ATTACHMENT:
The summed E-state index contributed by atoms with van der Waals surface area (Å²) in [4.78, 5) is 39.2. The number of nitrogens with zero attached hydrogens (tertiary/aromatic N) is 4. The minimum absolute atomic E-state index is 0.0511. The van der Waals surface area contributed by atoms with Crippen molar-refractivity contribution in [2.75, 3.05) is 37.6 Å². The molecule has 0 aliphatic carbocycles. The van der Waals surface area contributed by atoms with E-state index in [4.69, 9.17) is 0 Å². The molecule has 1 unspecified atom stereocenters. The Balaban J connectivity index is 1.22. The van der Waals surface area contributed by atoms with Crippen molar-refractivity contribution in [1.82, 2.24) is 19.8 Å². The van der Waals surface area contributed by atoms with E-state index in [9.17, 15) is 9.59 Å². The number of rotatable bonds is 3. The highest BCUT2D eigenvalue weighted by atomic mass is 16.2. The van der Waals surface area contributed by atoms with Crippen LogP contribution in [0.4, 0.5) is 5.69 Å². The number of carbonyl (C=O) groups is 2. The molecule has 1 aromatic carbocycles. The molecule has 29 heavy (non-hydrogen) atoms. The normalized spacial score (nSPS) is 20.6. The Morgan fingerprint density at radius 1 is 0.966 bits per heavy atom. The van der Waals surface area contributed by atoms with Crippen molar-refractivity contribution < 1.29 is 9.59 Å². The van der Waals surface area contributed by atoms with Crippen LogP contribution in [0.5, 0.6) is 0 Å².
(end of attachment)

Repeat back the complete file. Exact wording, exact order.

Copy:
The summed E-state index contributed by atoms with van der Waals surface area (Å²) in [4.78, 5) is 39.2. The number of nitrogens with zero attached hydrogens (tertiary/aromatic N) is 4. The minimum absolute atomic E-state index is 0.0511. The van der Waals surface area contributed by atoms with Crippen molar-refractivity contribution in [2.75, 3.05) is 37.6 Å². The molecule has 0 aliphatic carbocycles. The van der Waals surface area contributed by atoms with E-state index in [4.69, 9.17) is 0 Å². The molecule has 1 unspecified atom stereocenters. The Balaban J connectivity index is 1.22. The van der Waals surface area contributed by atoms with Crippen molar-refractivity contribution in [1.82, 2.24) is 19.8 Å². The van der Waals surface area contributed by atoms with E-state index in [9.17, 15) is 9.59 Å². The number of rotatable bonds is 3. The highest BCUT2D eigenvalue weighted by atomic mass is 16.2. The van der Waals surface area contributed by atoms with Crippen LogP contribution in [0.4, 0.5) is 5.69 Å². The number of carbonyl (C=O) groups is 2. The molecule has 1 aromatic carbocycles. The molecule has 29 heavy (non-hydrogen) atoms. The normalized spacial score (nSPS) is 20.6. The Morgan fingerprint density at radius 1 is 0.966 bits per heavy atom. The van der Waals surface area contributed by atoms with Crippen molar-refractivity contribution < 1.29 is 9.59 Å². The van der Waals surface area contributed by atoms with Crippen LogP contribution in [0.5, 0.6) is 0 Å².